TinkerTool System 8

Known Issues

Downloading installer apps and creating installation media may not work when running macOS 13.6.2 or using an M3 processor: If you like to use TinkerTool System to download a macOS installer app from Apple or to create installation media, this might not work if your Mac is currently running macOS Ventura 13.6.2 or it is equipped with an M3 processor. The list of installer apps to download is shown to be empty. Creating installation media fails with error 250.

Workaround: This is the correct behavior intended by Apple. macOS 13.6.2 and variants of macOS specifically designed for M3 processors are not compatible with other standard Macs. For the particular model series that are running these special operating systems at the moment, features to create general install media are temporarily blocked by Apple. This may change in the future again when Apple will return to let the affected Macintosh models run general versions of macOS.

Release Notes

Apple’s approval feature for integrating security components is very immature: With macOS 13 Ventura, Apple introduced a new procedure that requires administrators to use System Settings to control whether to allow an application to install login items on the system or to let a program launch a privilege separation utility at the same time when the main application starts. These functions are immature and are affected by numerous technical defects. This can have influence on TinkerTool System 8, since for security reasons, it always uses the most modern form of privilege separation that a macOS version dictates. Among other things, there are the following issues:

(A) Apple incorrectly suggests that TinkerTool System would add an always-running background service: In the System Settings application, Apple states that Login Item permissions are required for background items that apps add “to perform tasks when the application isn’t open.” This description is incorrect or incomplete. Permission is also required for programs like TinkerTool System 8 that increase security through privilege separation by running a helper program only when the main program is open.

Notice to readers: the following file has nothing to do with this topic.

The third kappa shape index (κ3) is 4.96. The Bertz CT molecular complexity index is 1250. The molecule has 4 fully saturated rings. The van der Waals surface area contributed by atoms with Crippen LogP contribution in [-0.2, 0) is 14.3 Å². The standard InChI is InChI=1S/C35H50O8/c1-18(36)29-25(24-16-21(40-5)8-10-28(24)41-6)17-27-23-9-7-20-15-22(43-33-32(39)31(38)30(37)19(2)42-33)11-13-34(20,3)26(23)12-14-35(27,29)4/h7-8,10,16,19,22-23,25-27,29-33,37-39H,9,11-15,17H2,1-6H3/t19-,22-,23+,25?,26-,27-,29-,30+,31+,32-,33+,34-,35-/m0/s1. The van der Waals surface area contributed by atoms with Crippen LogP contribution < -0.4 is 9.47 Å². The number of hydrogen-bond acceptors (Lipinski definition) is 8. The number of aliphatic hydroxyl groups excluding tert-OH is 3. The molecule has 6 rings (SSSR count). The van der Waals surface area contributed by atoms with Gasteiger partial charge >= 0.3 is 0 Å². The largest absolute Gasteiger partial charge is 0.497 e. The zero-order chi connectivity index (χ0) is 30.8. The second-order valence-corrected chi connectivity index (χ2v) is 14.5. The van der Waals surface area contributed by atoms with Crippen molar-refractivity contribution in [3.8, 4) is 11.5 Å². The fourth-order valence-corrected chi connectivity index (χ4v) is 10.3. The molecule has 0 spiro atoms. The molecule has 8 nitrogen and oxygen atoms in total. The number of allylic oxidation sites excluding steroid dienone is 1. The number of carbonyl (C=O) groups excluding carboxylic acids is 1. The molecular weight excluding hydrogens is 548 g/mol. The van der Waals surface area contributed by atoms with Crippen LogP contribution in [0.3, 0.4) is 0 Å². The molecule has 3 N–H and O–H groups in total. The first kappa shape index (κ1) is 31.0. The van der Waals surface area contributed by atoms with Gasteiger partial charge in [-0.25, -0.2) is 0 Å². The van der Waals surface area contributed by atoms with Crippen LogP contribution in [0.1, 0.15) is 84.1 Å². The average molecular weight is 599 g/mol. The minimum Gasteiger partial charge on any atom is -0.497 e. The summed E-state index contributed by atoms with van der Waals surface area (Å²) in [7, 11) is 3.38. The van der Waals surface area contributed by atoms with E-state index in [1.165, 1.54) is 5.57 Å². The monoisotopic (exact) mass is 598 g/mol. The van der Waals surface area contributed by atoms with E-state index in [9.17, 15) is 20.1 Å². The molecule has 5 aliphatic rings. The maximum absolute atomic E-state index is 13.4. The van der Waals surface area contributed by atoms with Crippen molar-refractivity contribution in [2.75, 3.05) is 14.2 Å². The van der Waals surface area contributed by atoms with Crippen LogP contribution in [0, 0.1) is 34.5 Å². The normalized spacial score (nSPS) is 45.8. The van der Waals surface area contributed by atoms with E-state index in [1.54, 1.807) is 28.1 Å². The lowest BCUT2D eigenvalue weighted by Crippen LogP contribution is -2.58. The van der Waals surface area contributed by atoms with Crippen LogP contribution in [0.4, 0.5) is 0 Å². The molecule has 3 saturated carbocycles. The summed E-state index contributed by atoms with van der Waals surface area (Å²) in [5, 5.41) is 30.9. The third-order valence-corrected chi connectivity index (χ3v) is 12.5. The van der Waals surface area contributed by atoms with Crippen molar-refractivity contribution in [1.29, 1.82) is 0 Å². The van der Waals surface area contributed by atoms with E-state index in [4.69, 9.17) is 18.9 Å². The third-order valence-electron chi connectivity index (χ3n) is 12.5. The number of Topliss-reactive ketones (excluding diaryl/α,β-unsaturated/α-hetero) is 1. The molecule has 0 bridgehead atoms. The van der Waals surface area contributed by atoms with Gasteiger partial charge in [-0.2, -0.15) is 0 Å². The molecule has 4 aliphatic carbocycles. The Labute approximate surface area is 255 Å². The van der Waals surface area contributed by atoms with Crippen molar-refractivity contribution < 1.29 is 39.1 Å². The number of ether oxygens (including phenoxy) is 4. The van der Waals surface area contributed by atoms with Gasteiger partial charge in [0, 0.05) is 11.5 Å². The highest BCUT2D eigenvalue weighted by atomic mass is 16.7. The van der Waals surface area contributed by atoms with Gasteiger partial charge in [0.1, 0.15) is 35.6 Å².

Workaround: We have notified Apple of this bug and hope it will be fixed in future versions of macOS.

(B) Network administrators cannot grant the necessary permission at the start of the program, but only via System Settings: When starting TinkerTool System 8 for the first time, macOS shows a notification that allows administrators to permit TinkerTool System 8 to run a privilege separation utility. This must be confirmed with an administrator’s password. However, password entry only works for locally set up administrator accounts, not for network administrator accounts.

Workaround: We have notified Apple of this bug and hope it will be fixed in future versions of macOS. As a workaround, grant permission via System Settings > Login Items > Allow in the Background and not via the notification.

(C) If you store multiple copies of TinkerTool System on your computer in an unusual way, macOS service management may be overwhelmed: Current versions of macOS are not designed to handle situations where multiple copies of TinkerTool System can be found on your computer. (Copies in Time Machine backups do not count.)